The Maine Pain Initiative began in July, 1993 as the Maine Cancer Pain Initiative. It was modeled after the highly effective Wisconsin Cancer Pain Initiative, which began in the 1980′s and is comprised of a multidisciplinary group of health care professionals, consumers and other interested persons.
We need your help and support. MPI is an all volunteer committee of the Maine Hospice Council. MPI has projects ongoing, as well as many others planned for the future. We would greatly appreciate your support and welcome you to join us at our meetings.
- Provide education in the assessment and management of pain.
- Assist in the development and utilization of appropriate pain assessment tools and standards.
- Assist in the development of advocacy and educational programs and materials for health care professionals, patients, their families and the public.
- Identify and support strategies to overcome barriers that impede access to pain relieving medications.
- Conduct research relevant to the problems and barriers that face patients in a large rural state like Maine.
- An estimated 50 million Americans cope daily with pain.
- Many patients have significant pain, which is often needlessly unrelieved.
- 90% of pain can be relieved, but the tools we have are not being utilized.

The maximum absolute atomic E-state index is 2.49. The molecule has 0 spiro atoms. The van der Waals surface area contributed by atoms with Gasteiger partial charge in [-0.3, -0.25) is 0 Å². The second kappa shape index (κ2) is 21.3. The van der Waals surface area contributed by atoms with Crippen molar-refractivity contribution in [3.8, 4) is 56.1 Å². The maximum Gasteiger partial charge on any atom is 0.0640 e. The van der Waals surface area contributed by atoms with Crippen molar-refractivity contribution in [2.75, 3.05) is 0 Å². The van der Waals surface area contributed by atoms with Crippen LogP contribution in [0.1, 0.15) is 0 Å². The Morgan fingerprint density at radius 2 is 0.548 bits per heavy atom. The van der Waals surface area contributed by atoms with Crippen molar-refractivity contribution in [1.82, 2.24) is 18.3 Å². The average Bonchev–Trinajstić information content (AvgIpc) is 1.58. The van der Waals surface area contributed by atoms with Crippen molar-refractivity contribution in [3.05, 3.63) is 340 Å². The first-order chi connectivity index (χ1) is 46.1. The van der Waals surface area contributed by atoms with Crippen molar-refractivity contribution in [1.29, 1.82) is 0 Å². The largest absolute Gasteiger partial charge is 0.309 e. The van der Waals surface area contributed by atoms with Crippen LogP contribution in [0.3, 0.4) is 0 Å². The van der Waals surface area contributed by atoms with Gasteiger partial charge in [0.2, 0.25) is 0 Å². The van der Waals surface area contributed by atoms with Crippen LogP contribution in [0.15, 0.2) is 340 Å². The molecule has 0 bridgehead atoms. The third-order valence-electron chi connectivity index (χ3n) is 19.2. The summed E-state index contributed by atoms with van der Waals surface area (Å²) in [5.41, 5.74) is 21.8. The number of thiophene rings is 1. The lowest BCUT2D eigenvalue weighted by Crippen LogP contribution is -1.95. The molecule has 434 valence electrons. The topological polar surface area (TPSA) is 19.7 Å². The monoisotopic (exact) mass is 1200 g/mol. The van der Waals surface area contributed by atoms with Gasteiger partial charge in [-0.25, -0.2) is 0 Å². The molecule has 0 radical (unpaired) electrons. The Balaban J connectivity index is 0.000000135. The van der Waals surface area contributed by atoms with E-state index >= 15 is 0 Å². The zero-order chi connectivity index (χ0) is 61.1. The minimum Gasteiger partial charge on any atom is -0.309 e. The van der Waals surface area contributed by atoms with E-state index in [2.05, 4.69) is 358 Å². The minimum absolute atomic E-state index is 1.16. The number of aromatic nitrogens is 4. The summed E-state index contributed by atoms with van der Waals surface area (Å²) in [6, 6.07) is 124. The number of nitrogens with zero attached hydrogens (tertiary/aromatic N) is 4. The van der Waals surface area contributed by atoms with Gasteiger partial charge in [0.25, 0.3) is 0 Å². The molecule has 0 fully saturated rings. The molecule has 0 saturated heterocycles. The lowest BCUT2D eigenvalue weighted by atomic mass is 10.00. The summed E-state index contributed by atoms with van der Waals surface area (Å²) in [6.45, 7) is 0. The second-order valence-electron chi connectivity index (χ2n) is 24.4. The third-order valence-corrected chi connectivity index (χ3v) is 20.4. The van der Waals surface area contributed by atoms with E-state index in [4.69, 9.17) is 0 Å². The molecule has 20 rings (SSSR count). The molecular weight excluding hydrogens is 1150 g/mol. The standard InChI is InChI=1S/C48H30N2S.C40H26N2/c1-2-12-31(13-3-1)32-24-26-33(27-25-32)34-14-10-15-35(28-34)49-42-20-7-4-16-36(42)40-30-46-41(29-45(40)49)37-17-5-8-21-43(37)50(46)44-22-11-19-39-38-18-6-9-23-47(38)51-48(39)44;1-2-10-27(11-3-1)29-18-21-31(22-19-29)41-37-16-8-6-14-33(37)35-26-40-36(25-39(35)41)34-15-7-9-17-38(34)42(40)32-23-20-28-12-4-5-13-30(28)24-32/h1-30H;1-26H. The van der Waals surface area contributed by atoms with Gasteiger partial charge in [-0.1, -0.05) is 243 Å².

- This inadequately treated pain destroys the quality of life for these people.
- 9 of 10 Americans regularly suffer from pain.
- A 1999 survey suggest that only 1 in 4 individuals with pain receive appropriate therapy (Chronic Pain in America Survey. Conducted for the American Pain Society, the American Academy of Pain Medicine, and Janssen Pharmaceutica, 1999)
- As the population ages, the number of people who will need treatment for pain from back disorders, degenerative joint diseases, rheumatologic conditions, visceral diseases, and cancer is expected to rise tremendously.
- Chronic pain is the most common cause of long-term disability, and almost one third of all Americans will experience serve chronic pain at some point in their lives.
- Each year, an estimated 25 million Americans experience acute pain due to injuries or surgery and another 50 million suffer chronic pain.
- Individual with poorly controlled pain may experience anxiety, fear, anger, or depression.
- Mounting health care costs and disability compensation reflect poor care for pain-related conditions.
- Pain is a major cause of work absenteeism, underemployment, and unemployment.
- Poorly managed acute pain may cause serious medical complications, impair recovery from injury or procedures, and can progress to chronic pain.
- Recent studies suggest that many types of pain are significantly undertreated.
- Undertreated chronic pain can impair an individual’s ability to carry out daily activities and diminish quality of life.
- Undertreated pain causes significant suffering.
- Undertreated pain has significant physical, psychological and financial consequences